Seagate Technology PLC has terminated discussions about a private
equity-led buyout and instead has won board approval to buy back
$2 billion of its own shares.
Seagate terminated the discussions with private equity firms
regarding a going private transaction, "principally because it
determined that the indications of the valuation range were not
in the best interest of the company and its shareholders."
On October 14, 2010, Seagate had received a preliminary
indication of interest regarding a going private transaction and
its board of directors was in discussions with that party.
"We appreciate the interest shown by the private equity firms and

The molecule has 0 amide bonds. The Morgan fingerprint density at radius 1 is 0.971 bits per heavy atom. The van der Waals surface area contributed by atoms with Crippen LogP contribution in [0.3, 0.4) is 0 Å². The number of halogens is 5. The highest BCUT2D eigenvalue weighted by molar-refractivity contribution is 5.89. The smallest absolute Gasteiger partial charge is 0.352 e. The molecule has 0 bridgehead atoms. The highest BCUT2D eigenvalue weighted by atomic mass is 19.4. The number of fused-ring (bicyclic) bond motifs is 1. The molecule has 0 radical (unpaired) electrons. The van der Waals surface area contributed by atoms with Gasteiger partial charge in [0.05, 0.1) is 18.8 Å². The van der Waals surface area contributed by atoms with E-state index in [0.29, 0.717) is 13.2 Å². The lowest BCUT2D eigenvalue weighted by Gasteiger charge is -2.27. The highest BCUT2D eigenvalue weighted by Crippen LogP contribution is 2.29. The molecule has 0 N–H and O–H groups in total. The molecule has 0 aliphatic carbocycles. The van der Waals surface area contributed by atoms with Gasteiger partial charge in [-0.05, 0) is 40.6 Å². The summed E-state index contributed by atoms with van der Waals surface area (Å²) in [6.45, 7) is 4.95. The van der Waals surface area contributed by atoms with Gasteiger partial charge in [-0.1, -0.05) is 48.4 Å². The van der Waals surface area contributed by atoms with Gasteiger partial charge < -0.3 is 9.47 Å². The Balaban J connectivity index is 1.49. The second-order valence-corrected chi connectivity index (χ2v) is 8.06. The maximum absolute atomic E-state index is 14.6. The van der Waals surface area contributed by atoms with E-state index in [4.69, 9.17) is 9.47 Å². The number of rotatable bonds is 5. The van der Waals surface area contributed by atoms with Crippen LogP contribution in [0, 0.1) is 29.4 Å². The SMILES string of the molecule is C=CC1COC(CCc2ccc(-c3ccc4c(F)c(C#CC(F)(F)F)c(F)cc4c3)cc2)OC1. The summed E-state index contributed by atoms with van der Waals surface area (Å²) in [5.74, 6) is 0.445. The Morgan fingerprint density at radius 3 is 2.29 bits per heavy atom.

our dialogues with them were extensive and thoughtful," said
Steve Luczo, Seagate chairman and CEO. "However, management and
the Board have chosen to cease discussions concerning a private
equity-led leveraged buyout. Given the strong debt markets,
improving business conditions and other financing options,
Seagate has initiated a plan to further optimize its capital
structure to maximize shareholder returns."
Additionally, Seagate?s board of directors has authorized the
company to repurchase up to an additional $2 billion of its
outstanding ordinary shares.
Seagate management believes that the demand for hard disk drives
has improved, and the current expectation for the total available
market in the December 2010 quarter is approaching 170 million
units. Additionally, supply and demand appear to be well
balanced, with the company?s inventory across all channels at or
below targeted levels.
As such, for the December 2010 quarter, the company expects
revenue to be at least $2.7 billion and gross margin as a percent
of revenue to be at least 19.5%.